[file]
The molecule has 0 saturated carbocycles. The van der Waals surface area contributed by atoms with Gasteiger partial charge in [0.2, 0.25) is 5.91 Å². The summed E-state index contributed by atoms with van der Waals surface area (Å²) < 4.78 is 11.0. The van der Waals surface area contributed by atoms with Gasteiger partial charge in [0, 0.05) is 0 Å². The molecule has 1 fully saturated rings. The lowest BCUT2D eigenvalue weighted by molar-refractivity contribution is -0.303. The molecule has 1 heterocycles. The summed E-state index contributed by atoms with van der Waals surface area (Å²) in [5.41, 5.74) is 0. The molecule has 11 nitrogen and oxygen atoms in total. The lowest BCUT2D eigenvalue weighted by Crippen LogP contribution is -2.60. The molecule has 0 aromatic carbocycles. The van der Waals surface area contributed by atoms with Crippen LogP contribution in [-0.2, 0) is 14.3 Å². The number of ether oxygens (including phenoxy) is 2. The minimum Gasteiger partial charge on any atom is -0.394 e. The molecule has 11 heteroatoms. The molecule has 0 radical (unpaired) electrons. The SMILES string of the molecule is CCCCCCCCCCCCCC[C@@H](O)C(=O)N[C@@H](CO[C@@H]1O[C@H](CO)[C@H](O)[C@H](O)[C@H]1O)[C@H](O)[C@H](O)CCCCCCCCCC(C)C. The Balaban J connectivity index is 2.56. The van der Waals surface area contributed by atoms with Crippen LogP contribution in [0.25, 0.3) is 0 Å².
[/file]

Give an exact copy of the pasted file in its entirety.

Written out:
The molecule has 0 saturated carbocycles. The van der Waals surface area contributed by atoms with Gasteiger partial charge in [0.2, 0.25) is 5.91 Å². The summed E-state index contributed by atoms with van der Waals surface area (Å²) < 4.78 is 11.0. The van der Waals surface area contributed by atoms with Gasteiger partial charge in [0, 0.05) is 0 Å². The molecule has 1 fully saturated rings. The lowest BCUT2D eigenvalue weighted by molar-refractivity contribution is -0.303. The molecule has 1 heterocycles. The summed E-state index contributed by atoms with van der Waals surface area (Å²) in [5.41, 5.74) is 0. The molecule has 11 nitrogen and oxygen atoms in total. The lowest BCUT2D eigenvalue weighted by Crippen LogP contribution is -2.60. The molecule has 0 aromatic carbocycles. The van der Waals surface area contributed by atoms with Crippen LogP contribution in [-0.2, 0) is 14.3 Å². The number of ether oxygens (including phenoxy) is 2. The minimum Gasteiger partial charge on any atom is -0.394 e. The molecule has 11 heteroatoms. The molecule has 0 radical (unpaired) electrons. The SMILES string of the molecule is CCCCCCCCCCCCCC[C@@H](O)C(=O)N[C@@H](CO[C@@H]1O[C@H](CO)[C@H](O)[C@H](O)[C@H]1O)[C@H](O)[C@H](O)CCCCCCCCCC(C)C. The Balaban J connectivity index is 2.56. The van der Waals surface area contributed by atoms with Crippen LogP contribution in [0.25, 0.3) is 0 Å².